There was a satisfying unity to the programming of Sunday night’s concert. All three works were written by European composers who had emigrated to the USA between the two world wars, and all were written within a decade of one another. However, despite these similarities, much of the interest was drawn from the difference in the sound worlds of Bartók, Korngold and Rachmaninov, all writing in the same place at the same time.

Marin Alsop © Grant Leighton
Marin Alsop
© Grant Leighton

The opening work, Bartók’s Divermento for Strings, was the perfect vehicle for the LSO string section, renowned for its precision and clarity. Modelled on the Baroque concerto grosso form, it is scored for a small, central group of soloists supported by the larger string orchestra. Despite the Baroque origins of its structure, the work plays with modal harmonies which are stretched to the brink of atonality. The ensemble on stage was considerably larger than the chamber orchestra the piece was written for, yet the performance was remarkably taut and carefully sculpted by guest conductor Marin Alsop. The fast-paced outer movements were a wonderful technical display, with particularly virtuosic playing from leader Roman Simovic and lead cellist Tim Hugh. The central Molto adagio provided some respite, maintaining the ethereal other-worldliness of Bartók’s famed night music but here coloured with a slightly grotesque, foreboding undertone.

The Bartók was the perfect antidote to the lush romanticism of Korngold’s Violin Concerto, scored for an opulent orchestra that makes full use of sweeping glissandi on the harp and sugary melodies on the celesta. James Ehnes has long been an advocate for this work, which has enjoyed a considerable revival in the past decade. Korngold’s mission was to combine beautiful, accessible melodies with superb technical craftsmanship, however, there is a danger that the work can seem like a medley as opposed to a coherent work as quotations from Korngold’s popular film scores provide the foundations of much of the thematic material for the work. Ehnes and Alsop ensured a musical, heartfelt reading of the work which was true to the material without descending into schmaltz. The first movement was particularly engaging; the arching opening melody was crafted into something truly enthralling and played in a refreshingly subtle manner. This meant the glossiness of the finale with its bold Hollywood-style brass writing did not feel too over-the-top. The encore of the theme from Schindler’s List did however feel like a step too far, coming dangerously close to characterising Korngold’s Violin Concerto as a medley of film hits as opposed to a work of integrity.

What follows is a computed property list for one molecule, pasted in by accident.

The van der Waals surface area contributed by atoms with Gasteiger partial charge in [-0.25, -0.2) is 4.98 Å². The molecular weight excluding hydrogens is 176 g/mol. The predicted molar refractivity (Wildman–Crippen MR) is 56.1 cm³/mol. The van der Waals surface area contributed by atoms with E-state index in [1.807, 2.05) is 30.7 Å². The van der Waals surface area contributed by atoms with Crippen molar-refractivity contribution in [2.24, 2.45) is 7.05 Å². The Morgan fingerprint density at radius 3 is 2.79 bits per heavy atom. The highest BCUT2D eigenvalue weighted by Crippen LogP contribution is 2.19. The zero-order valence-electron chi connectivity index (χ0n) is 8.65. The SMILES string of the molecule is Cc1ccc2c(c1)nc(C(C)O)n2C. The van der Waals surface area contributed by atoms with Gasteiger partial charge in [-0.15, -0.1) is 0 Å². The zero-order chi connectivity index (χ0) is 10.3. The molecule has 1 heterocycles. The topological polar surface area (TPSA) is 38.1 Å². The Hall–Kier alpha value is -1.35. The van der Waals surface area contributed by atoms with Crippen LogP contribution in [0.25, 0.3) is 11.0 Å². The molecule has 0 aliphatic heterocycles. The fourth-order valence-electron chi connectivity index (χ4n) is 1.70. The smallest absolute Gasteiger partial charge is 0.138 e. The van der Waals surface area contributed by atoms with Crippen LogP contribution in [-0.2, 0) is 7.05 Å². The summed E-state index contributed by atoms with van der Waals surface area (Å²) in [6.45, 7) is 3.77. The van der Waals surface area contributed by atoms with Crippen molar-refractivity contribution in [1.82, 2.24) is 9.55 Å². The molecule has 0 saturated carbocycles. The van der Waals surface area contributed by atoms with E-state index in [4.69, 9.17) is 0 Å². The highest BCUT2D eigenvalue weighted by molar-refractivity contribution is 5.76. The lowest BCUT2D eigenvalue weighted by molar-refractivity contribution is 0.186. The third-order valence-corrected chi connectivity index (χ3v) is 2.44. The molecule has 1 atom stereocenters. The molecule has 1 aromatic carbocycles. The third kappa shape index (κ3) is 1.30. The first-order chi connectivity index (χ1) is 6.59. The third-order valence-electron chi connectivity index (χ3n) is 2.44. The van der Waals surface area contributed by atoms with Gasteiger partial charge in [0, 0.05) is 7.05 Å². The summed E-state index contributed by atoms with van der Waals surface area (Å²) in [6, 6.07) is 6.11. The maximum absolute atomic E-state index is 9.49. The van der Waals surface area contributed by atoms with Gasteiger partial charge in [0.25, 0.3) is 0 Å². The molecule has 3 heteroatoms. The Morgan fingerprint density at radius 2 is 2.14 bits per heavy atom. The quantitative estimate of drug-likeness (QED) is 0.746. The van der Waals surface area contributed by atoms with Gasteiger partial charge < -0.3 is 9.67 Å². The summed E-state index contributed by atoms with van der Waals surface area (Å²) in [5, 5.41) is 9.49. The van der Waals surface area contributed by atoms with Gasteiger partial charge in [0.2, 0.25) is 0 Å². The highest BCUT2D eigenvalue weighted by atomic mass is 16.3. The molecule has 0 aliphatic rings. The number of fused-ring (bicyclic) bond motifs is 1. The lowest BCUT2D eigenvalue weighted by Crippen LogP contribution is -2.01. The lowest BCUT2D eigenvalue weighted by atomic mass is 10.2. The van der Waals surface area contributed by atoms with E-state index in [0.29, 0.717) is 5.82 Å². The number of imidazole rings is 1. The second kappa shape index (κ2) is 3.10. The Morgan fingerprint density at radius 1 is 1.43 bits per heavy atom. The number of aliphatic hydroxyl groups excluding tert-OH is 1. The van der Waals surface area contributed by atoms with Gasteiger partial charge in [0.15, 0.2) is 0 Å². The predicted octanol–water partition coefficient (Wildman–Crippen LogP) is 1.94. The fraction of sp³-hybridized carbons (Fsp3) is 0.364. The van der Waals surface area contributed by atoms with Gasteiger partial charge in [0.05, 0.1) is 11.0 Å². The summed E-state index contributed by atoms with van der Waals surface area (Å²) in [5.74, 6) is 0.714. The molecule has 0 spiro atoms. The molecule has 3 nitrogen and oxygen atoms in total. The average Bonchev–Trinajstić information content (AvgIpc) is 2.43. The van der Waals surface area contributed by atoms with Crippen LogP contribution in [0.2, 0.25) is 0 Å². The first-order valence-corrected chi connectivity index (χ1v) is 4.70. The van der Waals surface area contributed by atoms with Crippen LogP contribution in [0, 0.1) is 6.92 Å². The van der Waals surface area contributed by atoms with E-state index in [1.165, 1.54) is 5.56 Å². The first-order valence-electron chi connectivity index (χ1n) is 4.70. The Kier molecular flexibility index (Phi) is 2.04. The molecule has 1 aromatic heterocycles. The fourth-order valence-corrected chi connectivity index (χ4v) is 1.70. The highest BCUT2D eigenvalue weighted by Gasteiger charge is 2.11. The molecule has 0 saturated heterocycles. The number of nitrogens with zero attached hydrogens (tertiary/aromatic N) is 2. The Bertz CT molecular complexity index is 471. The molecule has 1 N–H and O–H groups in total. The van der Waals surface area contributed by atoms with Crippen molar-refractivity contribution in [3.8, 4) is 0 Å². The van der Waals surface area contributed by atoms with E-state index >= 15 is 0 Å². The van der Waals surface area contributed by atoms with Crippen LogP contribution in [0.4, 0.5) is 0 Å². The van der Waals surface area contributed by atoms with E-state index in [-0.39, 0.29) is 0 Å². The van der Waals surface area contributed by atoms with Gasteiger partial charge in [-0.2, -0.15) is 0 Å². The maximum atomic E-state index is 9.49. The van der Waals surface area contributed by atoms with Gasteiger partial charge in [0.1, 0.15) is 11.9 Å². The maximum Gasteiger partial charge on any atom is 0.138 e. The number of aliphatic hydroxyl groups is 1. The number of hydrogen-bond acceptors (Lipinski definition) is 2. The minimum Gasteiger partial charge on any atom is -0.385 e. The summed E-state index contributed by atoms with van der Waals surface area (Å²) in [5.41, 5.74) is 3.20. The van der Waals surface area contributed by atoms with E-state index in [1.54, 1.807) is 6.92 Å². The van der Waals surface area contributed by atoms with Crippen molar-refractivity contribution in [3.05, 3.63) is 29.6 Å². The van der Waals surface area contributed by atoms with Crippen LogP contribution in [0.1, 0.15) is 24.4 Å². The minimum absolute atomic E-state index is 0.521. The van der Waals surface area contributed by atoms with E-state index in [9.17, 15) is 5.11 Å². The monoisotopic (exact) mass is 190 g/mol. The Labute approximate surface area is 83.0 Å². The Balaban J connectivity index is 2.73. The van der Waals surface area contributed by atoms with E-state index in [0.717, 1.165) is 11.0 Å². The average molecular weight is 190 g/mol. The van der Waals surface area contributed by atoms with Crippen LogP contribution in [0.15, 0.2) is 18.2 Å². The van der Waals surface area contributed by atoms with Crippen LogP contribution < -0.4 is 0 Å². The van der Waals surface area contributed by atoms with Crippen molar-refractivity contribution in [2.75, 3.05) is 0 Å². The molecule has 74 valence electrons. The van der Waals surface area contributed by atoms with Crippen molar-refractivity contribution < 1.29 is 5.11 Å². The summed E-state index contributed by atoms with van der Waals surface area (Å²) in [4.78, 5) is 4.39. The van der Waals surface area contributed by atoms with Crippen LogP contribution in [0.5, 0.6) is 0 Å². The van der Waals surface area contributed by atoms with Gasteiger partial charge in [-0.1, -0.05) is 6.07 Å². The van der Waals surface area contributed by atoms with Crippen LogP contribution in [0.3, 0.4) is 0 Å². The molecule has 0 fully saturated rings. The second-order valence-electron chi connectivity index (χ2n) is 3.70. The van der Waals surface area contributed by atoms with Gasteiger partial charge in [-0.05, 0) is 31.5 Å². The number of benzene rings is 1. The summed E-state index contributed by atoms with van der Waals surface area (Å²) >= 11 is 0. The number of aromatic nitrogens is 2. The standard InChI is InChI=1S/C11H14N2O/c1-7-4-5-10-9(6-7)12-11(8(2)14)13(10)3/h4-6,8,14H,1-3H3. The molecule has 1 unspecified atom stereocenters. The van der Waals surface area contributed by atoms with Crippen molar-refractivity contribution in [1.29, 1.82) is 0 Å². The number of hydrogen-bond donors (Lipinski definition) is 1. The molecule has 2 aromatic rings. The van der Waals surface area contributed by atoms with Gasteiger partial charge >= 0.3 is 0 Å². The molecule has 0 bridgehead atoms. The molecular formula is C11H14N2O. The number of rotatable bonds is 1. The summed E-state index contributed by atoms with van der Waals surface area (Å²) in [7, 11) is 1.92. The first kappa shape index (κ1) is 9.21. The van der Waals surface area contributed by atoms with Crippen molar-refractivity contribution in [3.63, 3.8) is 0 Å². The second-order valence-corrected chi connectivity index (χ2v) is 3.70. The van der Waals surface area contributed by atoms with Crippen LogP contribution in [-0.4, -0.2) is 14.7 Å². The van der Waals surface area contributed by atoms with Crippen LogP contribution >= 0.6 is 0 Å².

The entire orchestra and Alsop were afforded the opportunity to come to the fore after the interval, in Rachmaninov’s Symphonic Dances, his final work. Alsop captured the dance spirit of this work perfectly, ensuring a real sense of drive and energy in the vigorous first movement, which was framed around a poignant alto saxophone solo. After a macabre waltz in the spirit of Berlioz and Mahler, everything came together for a thunderous finale resplendent with echoes of the Dies irae motif that haunted Rachmaninov’s output throughout his life. The rapport between Alsop and the orchestra was evident throughout and this led to some incredible orchestra playing. All in all, a thrilling case was made for this dynamic period in musical history.